Historic Huts of Antarctica

Historic Huts of Antarctica

Discovery Hut with McMurdo Station in background. Photo by Emilio Floris, WMF.

Huts  were built for expeditions from 1899 and some still stand making Antarctica the only continent where original human habitation structures remain. Of the 22 original sites, only seven huts remain intact today.  Others remain as ruins or have disappeared completely.

The huts were originally constructed as short-term structures, designed protect their inhabitants from Antarctic weather and to provide accommodation for expeditions.  The huts were furnished with extra provisions so that should there be a change of circumstances, there would be enough supplies to last the inhabitants an extra winter.  Some of these supplies still remain in the huts, and are examples of some of the oldest preserved food items in existence)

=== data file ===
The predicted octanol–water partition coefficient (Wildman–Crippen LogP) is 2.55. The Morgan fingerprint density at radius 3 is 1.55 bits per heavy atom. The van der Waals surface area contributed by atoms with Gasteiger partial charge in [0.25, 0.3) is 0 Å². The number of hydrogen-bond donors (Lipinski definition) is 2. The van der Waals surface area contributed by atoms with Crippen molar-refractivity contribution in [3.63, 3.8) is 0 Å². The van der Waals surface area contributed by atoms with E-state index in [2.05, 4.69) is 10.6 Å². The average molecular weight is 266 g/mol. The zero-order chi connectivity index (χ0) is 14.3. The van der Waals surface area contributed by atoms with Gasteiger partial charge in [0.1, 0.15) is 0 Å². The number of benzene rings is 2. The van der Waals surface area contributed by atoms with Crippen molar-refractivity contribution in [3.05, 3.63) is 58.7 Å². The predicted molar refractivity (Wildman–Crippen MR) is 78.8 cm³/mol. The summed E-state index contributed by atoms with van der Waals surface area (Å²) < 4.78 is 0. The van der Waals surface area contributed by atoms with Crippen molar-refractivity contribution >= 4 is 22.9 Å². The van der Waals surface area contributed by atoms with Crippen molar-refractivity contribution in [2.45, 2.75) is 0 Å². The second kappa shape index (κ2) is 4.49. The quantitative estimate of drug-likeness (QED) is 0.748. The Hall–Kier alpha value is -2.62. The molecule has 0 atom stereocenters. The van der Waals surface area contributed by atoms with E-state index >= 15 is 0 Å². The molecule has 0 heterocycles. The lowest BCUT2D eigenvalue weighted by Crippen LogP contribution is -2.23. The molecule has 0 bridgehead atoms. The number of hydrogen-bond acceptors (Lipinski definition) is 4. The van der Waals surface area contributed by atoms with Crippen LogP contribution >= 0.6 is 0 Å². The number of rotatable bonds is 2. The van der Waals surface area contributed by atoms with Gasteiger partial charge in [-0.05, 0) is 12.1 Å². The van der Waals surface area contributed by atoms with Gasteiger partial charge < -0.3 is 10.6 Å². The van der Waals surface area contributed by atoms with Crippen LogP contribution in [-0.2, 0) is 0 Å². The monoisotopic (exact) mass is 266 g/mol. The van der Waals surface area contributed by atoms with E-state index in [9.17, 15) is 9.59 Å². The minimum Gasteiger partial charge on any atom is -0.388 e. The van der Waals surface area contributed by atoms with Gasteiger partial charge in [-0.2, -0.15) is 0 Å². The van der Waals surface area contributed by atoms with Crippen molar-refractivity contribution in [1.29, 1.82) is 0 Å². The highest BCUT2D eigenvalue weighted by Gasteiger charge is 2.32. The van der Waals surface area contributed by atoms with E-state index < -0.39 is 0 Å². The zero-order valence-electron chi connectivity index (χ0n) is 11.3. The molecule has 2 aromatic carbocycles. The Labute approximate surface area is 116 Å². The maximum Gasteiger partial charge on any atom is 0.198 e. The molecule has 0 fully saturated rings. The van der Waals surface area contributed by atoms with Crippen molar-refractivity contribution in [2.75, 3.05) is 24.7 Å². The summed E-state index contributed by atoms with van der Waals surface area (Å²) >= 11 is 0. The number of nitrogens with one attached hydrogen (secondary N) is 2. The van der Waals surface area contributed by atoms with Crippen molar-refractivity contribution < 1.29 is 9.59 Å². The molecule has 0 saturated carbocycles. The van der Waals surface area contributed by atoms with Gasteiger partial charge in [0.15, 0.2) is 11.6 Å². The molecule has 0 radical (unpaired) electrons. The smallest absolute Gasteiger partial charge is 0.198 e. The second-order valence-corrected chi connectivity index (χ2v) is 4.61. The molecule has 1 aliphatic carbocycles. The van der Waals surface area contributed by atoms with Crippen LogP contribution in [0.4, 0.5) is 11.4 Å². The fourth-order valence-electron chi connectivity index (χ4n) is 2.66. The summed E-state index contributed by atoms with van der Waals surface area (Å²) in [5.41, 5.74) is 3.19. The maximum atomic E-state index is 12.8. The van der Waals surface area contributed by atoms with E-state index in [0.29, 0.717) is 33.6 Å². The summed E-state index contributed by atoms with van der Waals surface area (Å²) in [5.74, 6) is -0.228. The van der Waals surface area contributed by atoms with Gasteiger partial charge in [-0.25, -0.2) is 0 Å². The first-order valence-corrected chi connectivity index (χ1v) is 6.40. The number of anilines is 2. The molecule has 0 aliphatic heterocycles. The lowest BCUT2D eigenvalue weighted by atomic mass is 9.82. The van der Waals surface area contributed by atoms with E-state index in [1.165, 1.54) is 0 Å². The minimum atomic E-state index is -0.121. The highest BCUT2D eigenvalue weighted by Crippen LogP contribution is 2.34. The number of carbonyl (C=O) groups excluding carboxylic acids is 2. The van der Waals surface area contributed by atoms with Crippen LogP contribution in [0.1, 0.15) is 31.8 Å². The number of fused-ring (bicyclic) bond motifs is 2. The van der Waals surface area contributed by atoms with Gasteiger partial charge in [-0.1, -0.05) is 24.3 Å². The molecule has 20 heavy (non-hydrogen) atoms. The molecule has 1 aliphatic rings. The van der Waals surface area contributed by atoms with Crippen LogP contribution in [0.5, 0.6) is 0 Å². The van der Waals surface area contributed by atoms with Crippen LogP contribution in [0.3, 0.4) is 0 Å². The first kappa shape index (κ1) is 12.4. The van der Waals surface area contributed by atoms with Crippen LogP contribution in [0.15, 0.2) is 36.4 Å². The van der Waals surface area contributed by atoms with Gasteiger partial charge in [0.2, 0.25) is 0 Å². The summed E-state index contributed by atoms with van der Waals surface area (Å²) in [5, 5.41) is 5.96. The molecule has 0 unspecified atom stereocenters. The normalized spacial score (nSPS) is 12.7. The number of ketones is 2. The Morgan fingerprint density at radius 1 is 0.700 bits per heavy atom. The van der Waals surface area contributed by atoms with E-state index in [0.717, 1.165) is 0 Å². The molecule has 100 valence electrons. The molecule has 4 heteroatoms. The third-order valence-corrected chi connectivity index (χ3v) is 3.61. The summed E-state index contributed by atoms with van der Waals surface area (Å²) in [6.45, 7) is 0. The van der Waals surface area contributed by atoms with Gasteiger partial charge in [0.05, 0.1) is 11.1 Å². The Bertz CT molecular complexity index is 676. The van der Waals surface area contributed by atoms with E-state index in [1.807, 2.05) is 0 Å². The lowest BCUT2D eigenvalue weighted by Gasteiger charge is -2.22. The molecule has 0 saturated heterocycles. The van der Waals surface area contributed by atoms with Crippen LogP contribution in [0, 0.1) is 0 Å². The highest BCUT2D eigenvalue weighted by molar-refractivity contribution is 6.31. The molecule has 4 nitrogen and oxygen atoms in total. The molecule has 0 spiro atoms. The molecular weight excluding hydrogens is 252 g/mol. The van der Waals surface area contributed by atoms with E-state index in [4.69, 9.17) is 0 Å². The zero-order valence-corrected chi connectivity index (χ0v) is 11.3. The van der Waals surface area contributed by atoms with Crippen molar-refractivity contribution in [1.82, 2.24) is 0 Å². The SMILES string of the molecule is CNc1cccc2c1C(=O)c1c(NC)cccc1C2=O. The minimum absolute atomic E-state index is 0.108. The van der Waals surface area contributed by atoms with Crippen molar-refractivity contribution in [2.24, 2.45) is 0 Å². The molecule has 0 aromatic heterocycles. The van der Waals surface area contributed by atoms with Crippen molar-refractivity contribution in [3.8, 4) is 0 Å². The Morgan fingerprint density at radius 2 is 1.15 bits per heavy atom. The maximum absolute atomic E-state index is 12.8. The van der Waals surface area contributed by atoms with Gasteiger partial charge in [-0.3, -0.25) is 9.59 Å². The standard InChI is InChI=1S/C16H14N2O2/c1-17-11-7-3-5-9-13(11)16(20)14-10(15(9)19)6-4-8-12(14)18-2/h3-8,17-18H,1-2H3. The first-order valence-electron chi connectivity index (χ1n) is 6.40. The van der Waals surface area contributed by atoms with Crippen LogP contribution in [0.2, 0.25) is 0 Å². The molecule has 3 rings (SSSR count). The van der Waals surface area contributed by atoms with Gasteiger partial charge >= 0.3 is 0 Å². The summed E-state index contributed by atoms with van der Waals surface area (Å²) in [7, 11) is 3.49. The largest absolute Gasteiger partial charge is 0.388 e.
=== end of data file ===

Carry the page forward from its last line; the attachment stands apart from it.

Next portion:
The New Zealand Antarctic Heritage Trust is one of the forerunners in conserving and maintaining the seven remaining huts and some of the ruins.

The seven remaining huts are:

• Cape Adare (1899).  British Antarctic Expedition lead by Carsten Borchgrevink.
• Hutt Point, Ross Island (1902-1903).  British National Antarctic Expedition lead by Robert Scott.
• Snow Hill Island (1902-1903).  Swedish South Polar Expedition lead by Otto Nordenskjöld.
• Laurie Island, South Orkney Islands (1905 to present).  Oficina Meteorológica Argentina lead by Otto Deibel and subsequent leaders.
• Cape Royds, Ross Island (1908).  British Antarctic Expedition lead by Ernest Shackleton.
• Cape Evans, Ross Island (1911-1912).  British Antarctic Expedition lead by Robert Scott and Edward Atkinson.
• Commonwealth Bay (1912-1913).  Australasian Antarctic Expedition lead by Douglas Mawson.